Dick Powell did it by convincing a dubious world he could play a hardened, complex tough-guy detective.
Dark Passage (1947), a back alley plastic surgeon tells Vincent Parry (Humphrey Bogart), “There’s no such thing as courage. There’s only fear, the fear of getting hurt and the fear of dying. That’s why human beings live so long.” He is looking straight at Parry and — through the use of the subjective camera — straight at the audience. His statement is especially striking because it dismisses courage as a myth soon after World War II, rejecting a basic cultural belief that all of America and all of Hollywood had just spent four years trying to build up. Such an attack on society’s (and Hollywood’s) most cherished values is characteristic of film noir, and perhaps its favorite target is the most fundamental value of all — the family.
Film noir began to take shape just before the United States entered World War II with films such as Stranger on the Third Floor (1940), I Wake Up Screaming (1941), and The Maltese Falcon (1941), but it did not develop fully until the late stages of the War and flourished in the immediate post-War years. Since noir films generally question social and governmental institutions, it seems likely that wartime pressure to represent the United States and American society in a positive light and to keep up the people’s spirits prevented Hollywood from exploring the darker aspects of noir while the outcome of the War was still in doubt.
Many critics have argued convincingly that film noir follows much the same pattern of rewarding “good” women and punishing “bad” women as conventional Hollywood films. The rewards and punishments for women (and men) in film noir are especially serious — characters who willingly play their proper roles tend to survive beyond the end of the film, while characters who resist playing these roles often die violently or, less commonly, go to jail. On rare occasions, these films even deliver a Hollywood happy ending, when a family or a relationship that was threatened or torn apart during the course of the film actually is restored in the final scene. Meanwhile, critics who find a conservative message in film noir point out that these films endorse the family not only in their narrative content but even in their visual style, which creates a negative contrast between the noir world and the world of traditional family life.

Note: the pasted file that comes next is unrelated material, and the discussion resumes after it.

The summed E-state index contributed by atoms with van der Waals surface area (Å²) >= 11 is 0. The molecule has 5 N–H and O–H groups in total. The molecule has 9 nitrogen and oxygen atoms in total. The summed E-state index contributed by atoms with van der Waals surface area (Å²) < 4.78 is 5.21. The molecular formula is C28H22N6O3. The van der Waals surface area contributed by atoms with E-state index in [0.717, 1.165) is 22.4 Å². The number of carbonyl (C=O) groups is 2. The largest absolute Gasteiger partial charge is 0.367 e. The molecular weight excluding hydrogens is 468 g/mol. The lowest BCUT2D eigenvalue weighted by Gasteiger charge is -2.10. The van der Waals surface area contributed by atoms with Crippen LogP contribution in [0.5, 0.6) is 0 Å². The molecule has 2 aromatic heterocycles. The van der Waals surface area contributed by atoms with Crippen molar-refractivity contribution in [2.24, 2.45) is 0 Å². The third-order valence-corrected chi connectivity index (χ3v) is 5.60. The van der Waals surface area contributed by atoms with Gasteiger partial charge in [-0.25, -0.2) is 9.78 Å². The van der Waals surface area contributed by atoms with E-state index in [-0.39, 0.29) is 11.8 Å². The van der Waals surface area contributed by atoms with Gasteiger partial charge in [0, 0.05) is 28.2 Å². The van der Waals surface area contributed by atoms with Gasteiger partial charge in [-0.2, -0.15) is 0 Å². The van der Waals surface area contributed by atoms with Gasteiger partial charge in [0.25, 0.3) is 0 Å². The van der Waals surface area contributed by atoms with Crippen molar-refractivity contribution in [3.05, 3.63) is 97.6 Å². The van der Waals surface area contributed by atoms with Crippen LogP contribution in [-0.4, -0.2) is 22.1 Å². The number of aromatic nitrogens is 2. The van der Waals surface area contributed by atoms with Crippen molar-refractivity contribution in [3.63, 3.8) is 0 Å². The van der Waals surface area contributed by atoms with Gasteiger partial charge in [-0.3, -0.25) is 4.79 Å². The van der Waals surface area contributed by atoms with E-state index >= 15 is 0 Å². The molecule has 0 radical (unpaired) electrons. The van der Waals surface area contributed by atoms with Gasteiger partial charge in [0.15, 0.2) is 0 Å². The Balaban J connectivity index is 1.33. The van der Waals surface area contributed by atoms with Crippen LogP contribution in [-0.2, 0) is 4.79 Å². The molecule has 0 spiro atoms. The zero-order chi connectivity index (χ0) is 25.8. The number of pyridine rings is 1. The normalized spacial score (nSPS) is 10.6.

Film noir‘s subversive view of family life and women’s accepted role in society extends to its portrayal of the “good” or “normal” woman. The good woman embraces her traditional “place” in the family, but she is out of place in film noir. Although she offers the hero a chance to escape from the sexy, destructive femme fatale and the dangerous noir world, the good n proves to be a mirage that the hero cannot reach. She functions as a foil for the femme fatale, not as a realistic alternative or a prescription for female behavior. Indeed, Janey Place argues that “the lack of excitement offered by the safe woman is so clearly contrasted with the sensual, passionate appeal of the other that the detective’s destruction is inevitable.” 38 Ultimately, the good woman suggests that society’s prescription for happiness, the traditional family, is uninteresting and unattainable. The world of the good woman and “normal” family values contrasts sharply with the dominant world of film noir in both visual style and narrative content, as if the cultural ideal of family life — the dominant image of most Hollywood films at the time — is a mere fantasy for the noir characters. In film noir, the American dream is indeed a dream. The good woman often lives in an idealized country setting or in a well- kept apartment, outside of the dark, rain-soaked urban streets associated with the noir world. She is filmed using the visual techniques of classical Hollywood cinema: high-key lighting, eye-level camera angles, and open spaces — free of the disturbing mise-en-scène that surrounds the femme fatale. 39 And she remains passive, nurturing, and non-threatening — a redeeming angel for a hero hopelessly tempted by the active, independent, and dangerous femme fatale. 40